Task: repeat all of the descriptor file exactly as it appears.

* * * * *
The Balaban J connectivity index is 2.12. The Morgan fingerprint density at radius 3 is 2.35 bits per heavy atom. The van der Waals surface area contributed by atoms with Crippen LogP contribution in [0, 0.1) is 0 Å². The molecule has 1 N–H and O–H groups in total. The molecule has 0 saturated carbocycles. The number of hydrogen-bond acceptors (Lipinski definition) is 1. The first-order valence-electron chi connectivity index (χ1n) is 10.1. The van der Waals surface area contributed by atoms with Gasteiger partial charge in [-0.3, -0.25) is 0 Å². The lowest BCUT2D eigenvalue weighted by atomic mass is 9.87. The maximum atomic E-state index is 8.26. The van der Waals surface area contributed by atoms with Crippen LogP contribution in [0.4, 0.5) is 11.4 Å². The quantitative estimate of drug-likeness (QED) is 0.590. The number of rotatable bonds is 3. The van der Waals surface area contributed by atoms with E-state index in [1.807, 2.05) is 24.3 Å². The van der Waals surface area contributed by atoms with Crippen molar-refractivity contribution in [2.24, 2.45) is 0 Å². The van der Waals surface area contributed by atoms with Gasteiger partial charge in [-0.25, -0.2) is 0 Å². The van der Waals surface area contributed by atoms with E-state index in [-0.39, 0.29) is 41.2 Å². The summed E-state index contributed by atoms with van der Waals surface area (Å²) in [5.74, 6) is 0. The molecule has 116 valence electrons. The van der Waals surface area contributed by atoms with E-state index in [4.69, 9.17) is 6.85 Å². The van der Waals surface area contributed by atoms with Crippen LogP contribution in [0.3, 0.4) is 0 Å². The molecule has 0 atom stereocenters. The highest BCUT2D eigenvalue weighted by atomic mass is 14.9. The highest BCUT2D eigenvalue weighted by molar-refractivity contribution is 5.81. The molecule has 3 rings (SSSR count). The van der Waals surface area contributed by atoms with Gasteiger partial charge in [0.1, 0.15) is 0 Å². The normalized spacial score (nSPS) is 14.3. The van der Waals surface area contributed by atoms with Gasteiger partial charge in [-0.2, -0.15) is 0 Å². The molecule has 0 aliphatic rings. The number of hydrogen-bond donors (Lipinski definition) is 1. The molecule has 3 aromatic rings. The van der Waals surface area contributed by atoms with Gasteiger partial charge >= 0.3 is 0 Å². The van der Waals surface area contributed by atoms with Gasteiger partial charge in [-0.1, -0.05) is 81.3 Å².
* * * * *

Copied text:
The Balaban J connectivity index is 2.12. The Morgan fingerprint density at radius 3 is 2.35 bits per heavy atom. The van der Waals surface area contributed by atoms with Crippen LogP contribution in [0, 0.1) is 0 Å². The molecule has 1 N–H and O–H groups in total. The molecule has 0 saturated carbocycles. The number of hydrogen-bond acceptors (Lipinski definition) is 1. The first-order valence-electron chi connectivity index (χ1n) is 10.1. The van der Waals surface area contributed by atoms with Gasteiger partial charge in [-0.3, -0.25) is 0 Å². The lowest BCUT2D eigenvalue weighted by atomic mass is 9.87. The maximum atomic E-state index is 8.26. The van der Waals surface area contributed by atoms with Crippen LogP contribution in [0.4, 0.5) is 11.4 Å². The quantitative estimate of drug-likeness (QED) is 0.590. The number of rotatable bonds is 3. The van der Waals surface area contributed by atoms with E-state index in [1.807, 2.05) is 24.3 Å². The van der Waals surface area contributed by atoms with Crippen molar-refractivity contribution in [2.24, 2.45) is 0 Å². The van der Waals surface area contributed by atoms with Gasteiger partial charge in [-0.25, -0.2) is 0 Å². The van der Waals surface area contributed by atoms with E-state index in [-0.39, 0.29) is 41.2 Å². The summed E-state index contributed by atoms with van der Waals surface area (Å²) in [5.74, 6) is 0. The molecule has 116 valence electrons. The van der Waals surface area contributed by atoms with E-state index in [4.69, 9.17) is 6.85 Å². The van der Waals surface area contributed by atoms with Crippen LogP contribution in [0.3, 0.4) is 0 Å². The molecule has 0 atom stereocenters. The highest BCUT2D eigenvalue weighted by atomic mass is 14.9. The highest BCUT2D eigenvalue weighted by molar-refractivity contribution is 5.81. The molecule has 3 rings (SSSR count). The van der Waals surface area contributed by atoms with Gasteiger partial charge in [0.1, 0.15) is 0 Å². The normalized spacial score (nSPS) is 14.3. The van der Waals surface area contributed by atoms with Gasteiger partial charge in [-0.2, -0.15) is 0 Å². The molecule has 0 aliphatic rings. The number of hydrogen-bond donors (Lipinski definition) is 1. The molecule has 3 aromatic rings. The van der Waals surface area contributed by atoms with Gasteiger partial charge >= 0.3 is 0 Å². The van der Waals surface area contributed by atoms with Gasteiger partial charge in [-0.1, -0.05) is 81.3 Å².